Michael Cohen Postpones Testimony Before Congress

Dem lawmakers respond: 'This will not stop us from getting to the truth'

Michael Cohen arrives at federal court for his sentencing hearing (Eduardo Munoz Alvarez/Getty Images)
January 23, 2019

President Donald Trump's former attorney Michael Cohen has indefinitely postponed plans to testify before Congress.

Cohen postponed his testimony due to ongoing threats against his family, the New York Times reports. He was initially scheduled to speak before the House Oversight Committee on Feb. 7, at the invitation of Rep. Elijah Cummings (D., Md.).

"By advice of counsel, Mr. Cohen’s appearance will be postponed to a later date. Mr. Cohen wishes to thank Chairman Cummings for allowing him to appear before the House Oversight Committee and looks forward to testifying at the appropriate time. This is a time where Mr. Cohen had to put his family and their safety first," Cohen's attorney, Lanny Davis, said in a statement.

Davis also pointed to "ongoing threats against his family from President Trump and Mr. Giuliani, as recently as this weekend, as well as Mr. Cohen’s continued cooperation with ongoing investigations," as reasons for his client postponing his testimony.

Trump has suggested Cohen's father-in-law, Fima Shusterman, is guilty of unspecified crimes.

"In order to get his sentence reduced, he says, I have an idea, I’ll give you some information on the president. Well, there is no information. But he should give information maybe on his father-in-law, because that’s the one that people want to look at," Trump said with reference to Cohen and his father-in-law.

On Sunday, Rudy Giuliani, the president's current personal attorney, said Shusterman "may have ties to something called organized crime."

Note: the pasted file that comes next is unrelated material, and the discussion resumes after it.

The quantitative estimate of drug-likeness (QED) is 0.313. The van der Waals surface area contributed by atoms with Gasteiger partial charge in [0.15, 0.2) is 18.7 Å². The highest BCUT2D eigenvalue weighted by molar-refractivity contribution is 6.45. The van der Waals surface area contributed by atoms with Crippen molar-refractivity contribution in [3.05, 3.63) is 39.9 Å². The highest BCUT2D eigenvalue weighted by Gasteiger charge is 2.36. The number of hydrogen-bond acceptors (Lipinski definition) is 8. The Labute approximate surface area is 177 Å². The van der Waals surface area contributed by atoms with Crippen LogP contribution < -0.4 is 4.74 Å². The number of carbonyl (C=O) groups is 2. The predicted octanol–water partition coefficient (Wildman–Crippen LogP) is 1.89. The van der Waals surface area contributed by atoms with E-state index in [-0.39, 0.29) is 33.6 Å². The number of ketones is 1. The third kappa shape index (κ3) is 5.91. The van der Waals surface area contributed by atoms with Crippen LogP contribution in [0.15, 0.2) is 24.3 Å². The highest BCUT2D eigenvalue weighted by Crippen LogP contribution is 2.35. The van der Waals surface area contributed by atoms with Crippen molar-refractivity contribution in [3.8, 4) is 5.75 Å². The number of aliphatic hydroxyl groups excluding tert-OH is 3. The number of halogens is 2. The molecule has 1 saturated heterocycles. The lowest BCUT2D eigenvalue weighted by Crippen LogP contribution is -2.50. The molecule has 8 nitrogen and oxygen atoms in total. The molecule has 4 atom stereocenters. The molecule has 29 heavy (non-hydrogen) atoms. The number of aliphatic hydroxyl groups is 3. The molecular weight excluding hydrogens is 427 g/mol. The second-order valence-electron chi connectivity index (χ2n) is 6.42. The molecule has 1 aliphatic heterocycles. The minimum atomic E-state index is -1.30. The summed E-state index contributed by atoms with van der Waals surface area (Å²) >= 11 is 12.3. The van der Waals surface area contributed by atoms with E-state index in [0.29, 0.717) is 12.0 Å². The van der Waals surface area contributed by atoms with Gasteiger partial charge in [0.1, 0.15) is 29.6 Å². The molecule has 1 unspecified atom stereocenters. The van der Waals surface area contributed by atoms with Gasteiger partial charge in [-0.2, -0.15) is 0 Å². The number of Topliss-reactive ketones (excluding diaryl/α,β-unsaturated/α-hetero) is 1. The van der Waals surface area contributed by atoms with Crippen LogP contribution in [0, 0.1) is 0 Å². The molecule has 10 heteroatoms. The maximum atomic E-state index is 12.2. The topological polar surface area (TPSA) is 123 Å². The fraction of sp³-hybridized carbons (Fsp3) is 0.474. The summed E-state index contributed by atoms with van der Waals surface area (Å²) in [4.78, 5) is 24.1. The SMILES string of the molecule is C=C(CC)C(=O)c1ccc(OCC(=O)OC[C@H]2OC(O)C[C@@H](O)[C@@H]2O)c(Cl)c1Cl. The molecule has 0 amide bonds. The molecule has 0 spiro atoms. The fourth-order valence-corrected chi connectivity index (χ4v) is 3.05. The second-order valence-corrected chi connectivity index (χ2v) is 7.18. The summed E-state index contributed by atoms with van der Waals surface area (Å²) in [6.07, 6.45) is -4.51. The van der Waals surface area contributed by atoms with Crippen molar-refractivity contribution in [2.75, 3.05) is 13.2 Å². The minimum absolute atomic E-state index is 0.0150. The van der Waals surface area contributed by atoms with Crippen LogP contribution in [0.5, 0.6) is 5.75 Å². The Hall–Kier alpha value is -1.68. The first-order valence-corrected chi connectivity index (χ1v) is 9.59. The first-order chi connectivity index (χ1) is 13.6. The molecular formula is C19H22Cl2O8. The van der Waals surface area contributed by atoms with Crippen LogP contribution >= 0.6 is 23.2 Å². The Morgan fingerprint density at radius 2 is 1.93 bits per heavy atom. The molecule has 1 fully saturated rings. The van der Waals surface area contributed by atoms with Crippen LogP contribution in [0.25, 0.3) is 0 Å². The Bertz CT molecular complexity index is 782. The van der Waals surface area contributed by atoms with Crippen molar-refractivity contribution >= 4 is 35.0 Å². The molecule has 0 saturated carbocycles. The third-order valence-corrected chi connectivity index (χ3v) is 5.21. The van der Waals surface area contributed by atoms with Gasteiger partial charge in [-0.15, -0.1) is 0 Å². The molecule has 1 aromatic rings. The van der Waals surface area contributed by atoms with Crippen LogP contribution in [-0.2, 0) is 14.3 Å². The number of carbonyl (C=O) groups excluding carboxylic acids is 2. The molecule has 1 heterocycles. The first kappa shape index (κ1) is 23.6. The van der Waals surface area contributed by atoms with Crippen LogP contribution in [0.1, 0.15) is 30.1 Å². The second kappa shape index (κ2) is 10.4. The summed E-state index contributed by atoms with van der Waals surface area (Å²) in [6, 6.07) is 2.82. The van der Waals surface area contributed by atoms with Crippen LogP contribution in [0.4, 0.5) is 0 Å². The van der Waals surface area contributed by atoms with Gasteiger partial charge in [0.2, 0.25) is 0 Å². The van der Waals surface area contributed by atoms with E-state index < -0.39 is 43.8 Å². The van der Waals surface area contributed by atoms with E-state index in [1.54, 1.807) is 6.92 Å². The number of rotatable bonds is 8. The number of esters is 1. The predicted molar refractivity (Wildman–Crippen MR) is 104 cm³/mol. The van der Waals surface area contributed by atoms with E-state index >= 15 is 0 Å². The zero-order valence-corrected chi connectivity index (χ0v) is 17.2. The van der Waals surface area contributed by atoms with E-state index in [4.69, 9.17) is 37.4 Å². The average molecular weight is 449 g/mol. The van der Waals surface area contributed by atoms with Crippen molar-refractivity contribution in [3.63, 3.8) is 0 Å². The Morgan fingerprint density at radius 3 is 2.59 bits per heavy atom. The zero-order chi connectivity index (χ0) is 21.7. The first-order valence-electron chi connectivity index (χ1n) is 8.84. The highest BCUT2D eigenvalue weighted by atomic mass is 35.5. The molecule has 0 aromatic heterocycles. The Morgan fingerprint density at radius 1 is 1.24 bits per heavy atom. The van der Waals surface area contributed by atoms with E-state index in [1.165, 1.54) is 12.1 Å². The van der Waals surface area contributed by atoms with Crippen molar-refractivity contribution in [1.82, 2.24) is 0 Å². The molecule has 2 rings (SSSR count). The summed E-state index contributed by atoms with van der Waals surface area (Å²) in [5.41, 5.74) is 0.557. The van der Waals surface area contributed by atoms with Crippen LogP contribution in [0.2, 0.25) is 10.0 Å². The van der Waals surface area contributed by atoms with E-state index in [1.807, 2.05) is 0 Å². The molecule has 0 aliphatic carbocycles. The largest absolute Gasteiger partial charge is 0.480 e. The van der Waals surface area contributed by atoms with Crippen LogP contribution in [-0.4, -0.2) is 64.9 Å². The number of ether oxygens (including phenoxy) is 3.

Cohen's testimony was expected to focus on his past with Trump, according to the Wall Street Journal.

Mr. Cohen’s testimony was expected to focus on his life story, examining how he went from serving as one of Mr. Trump’s most loyal aides for more than a decade to publicly breaking with him last year and implicating him in two federal crimes.

However, his testimony was expected to be highly restricted to avoid interfering with the special counsel’s Russia investigation. He was also expected to be limited in what he can say about the continuing Manhattan U.S. attorney’s office investigation.

Cummings and House Intelligence Committee Chairman Adam Schiff (D., Calif.) responded by acknowledging Cohen's expressed concerns but also emphasizing that "not appearing before Congress was never an option."

"When our Committees began discussions with Mr. Cohen’s attorney, not appearing before Congress was never an option. We will not let the President’s tactics prevent Congress from fulfilling our constitutionally mandated oversight responsibilities," the lawmakers said in a statement.

"This will not stop us from getting to the truth. We expect Mr. Cohen to appear before both Committees, and we remain engaged with his counsel about his upcoming appearances," they said.